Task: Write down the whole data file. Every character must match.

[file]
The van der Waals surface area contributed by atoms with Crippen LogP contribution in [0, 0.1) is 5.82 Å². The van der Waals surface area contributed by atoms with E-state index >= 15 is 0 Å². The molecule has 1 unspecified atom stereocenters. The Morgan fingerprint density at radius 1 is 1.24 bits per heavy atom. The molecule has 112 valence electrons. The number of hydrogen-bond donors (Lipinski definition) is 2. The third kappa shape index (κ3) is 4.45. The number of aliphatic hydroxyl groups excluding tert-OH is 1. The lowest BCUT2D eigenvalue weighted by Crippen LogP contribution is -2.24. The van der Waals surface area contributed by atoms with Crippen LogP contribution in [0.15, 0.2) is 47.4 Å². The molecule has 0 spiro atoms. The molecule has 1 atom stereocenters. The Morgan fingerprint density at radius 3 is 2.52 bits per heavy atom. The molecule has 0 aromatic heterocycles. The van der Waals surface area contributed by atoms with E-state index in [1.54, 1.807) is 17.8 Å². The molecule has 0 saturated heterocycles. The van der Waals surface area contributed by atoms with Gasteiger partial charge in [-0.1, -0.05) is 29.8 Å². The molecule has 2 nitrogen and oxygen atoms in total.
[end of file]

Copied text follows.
The van der Waals surface area contributed by atoms with Crippen LogP contribution in [0, 0.1) is 5.82 Å². The van der Waals surface area contributed by atoms with E-state index >= 15 is 0 Å². The molecule has 1 unspecified atom stereocenters. The Morgan fingerprint density at radius 1 is 1.24 bits per heavy atom. The molecule has 112 valence electrons. The number of hydrogen-bond donors (Lipinski definition) is 2. The third kappa shape index (κ3) is 4.45. The number of aliphatic hydroxyl groups excluding tert-OH is 1. The lowest BCUT2D eigenvalue weighted by Crippen LogP contribution is -2.24. The van der Waals surface area contributed by atoms with Crippen LogP contribution in [0.15, 0.2) is 47.4 Å². The molecule has 0 spiro atoms. The molecule has 1 atom stereocenters. The Morgan fingerprint density at radius 3 is 2.52 bits per heavy atom. The molecule has 0 aromatic heterocycles. The van der Waals surface area contributed by atoms with E-state index in [1.54, 1.807) is 17.8 Å². The molecule has 0 saturated heterocycles. The van der Waals surface area contributed by atoms with Gasteiger partial charge in [-0.1, -0.05) is 29.8 Å². The molecule has 2 nitrogen and oxygen atoms in total.